Oyster sauce might not be everyone’s choice, but if you like this sauce, then this is just fine as an MSG alternative. Depending on your taste preferences, you can use as much oyster sauce as you see fit.
We recommend to use it in soups, salads, or other sauces requiring MSG. Plus, you can get oyster sauce in different flavors, including spicy varieties.
7. Flavored Oils
Another excellent MSG replacement that suits all types of dishes is any flavored oil. You can use your favorite oil for seasoning, sautéing, stir-frying, or spicing up dishes.
There are so many great oils you can choose from when replacing MSG. You can get sesame, sunflower, and even avocado oil, to name a few. There are also oils flavored with notes of mushrooms, garlic, and other savory flavor profiles for umami and spice.
Unfortunately, there are a lot of different oils and flavors, so there aren’t concrete rules as to how much and what kind of oil to use. It all depends on what type of cooking you want, the type of oil, and your desired result.
Dulse is a seaweed with a slightly salty and savory flavor with a subtle ocean taste! You can pick dulse from rocks in certain parts of the world or find it in Asian grocery stores.
Dulse is sold as a dried product you can rehydrate into Asian dishes where you add MSG. We recommend using dulse in flavors on broths like dashi, which accents the meaty flavors.
9. Yeast Extract
You can easily find yeast extract in grocery stores, using it to replace MSG in most of your recipes.
We commonly use yeast for preparing beer and bread, but you can also add it to stews, soups, and various dressings as an MSG alternative.
Yeast offers a neutral flavor so that you won’t taste much of it in your dishes, but it will continue enhancing the other flavors of your ingredients.
10. Mushrooms (HEALTHY’S CHOICE)
Mushrooms add savory flavors to dishes that require mushrooms. It’s a bold choice and won’t work in all dishes; they add more glutamate if you use it carefully.
Mushrooms work in intensifying your food’s inherent flavors, particularly in soups and stews. You can also use mushrooms in salads for a savory taste.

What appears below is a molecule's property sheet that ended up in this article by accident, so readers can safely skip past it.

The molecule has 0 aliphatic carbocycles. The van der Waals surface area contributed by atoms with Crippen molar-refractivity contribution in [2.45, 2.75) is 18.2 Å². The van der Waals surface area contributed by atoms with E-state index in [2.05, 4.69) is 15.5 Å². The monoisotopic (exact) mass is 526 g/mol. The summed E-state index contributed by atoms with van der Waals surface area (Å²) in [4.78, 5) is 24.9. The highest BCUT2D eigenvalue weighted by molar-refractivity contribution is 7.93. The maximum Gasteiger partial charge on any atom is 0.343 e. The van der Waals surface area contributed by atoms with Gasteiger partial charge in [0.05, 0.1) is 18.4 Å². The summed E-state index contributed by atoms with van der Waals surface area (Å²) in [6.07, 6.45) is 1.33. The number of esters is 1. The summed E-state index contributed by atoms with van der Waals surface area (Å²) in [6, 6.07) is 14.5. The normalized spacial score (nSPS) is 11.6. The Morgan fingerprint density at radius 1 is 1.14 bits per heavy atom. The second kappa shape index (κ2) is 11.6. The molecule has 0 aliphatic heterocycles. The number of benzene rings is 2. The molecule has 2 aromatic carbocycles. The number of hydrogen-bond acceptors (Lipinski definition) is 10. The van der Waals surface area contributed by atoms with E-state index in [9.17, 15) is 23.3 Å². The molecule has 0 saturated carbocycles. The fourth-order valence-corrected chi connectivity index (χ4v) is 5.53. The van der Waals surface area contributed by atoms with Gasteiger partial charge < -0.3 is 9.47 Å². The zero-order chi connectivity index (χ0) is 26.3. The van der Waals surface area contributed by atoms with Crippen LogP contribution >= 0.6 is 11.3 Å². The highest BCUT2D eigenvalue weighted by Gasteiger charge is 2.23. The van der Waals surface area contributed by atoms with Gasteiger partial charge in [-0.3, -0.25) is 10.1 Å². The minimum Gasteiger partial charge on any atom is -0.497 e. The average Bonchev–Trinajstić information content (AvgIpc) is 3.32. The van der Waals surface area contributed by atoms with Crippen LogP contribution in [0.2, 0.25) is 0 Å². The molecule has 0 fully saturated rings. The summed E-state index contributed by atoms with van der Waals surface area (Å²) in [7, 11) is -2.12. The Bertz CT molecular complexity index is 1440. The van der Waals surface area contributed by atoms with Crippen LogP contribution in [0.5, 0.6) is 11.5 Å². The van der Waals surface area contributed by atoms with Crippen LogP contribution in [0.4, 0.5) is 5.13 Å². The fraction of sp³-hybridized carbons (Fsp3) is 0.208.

We highly recommend using shiitake mushrooms for this since it has intense flavors. Also, make sure that the particular mushroom’s taste fits in with your dish before replacing MSG with it.
11. BONUS- How To Make Natural MSG At Home
Some people claim that they can make their own MSG through fermenting food containing high glutamate concentrations.
That said, MSG and the alternatives we mentioned above are affordable and readily available in grocery stores, so it’s better to purchase them instead of creating your own.
That’s because the process of making MSG is time-tedious as it involves culturing decomposing items carefully.
Frequently Asked Questions
Find out more about MSG here with our frequently asked questions:
Wrapping It Up
There are a few different ingredients to replace MSG in your cooking, we suggest to try soy sauce or parmesan. Other popular substitute for MSG is called “yeast extract”, and it’s made from a type of yeast that’s high in glutamate. Some people also use oyster sauce, dulse, or mushroom soy as MSG replacements, since they also contains high levels of glutamate.
If you are looking for a way to add more flavor to your food, you will need to find other ways to do so. Some ideas include adding herbs, spices, or salt; using different types of flavor oils or vinegars; or experimenting with different cooking methods.
Finally, there are also products that are marketed as “MSG-free”, but these products usually contain other forms of glutamate, such as autolyzed yeast or hydrolyzed protein.
Who needs MSG when you can use our MSG alternatives list!!!
We hope it helps you with your cooking, whether you’re preparing Chinese cuisine or other Asian cuisines!
If you’d like to share your experience on any of these ingredients, then comment below. We’d love to hear what you have to think.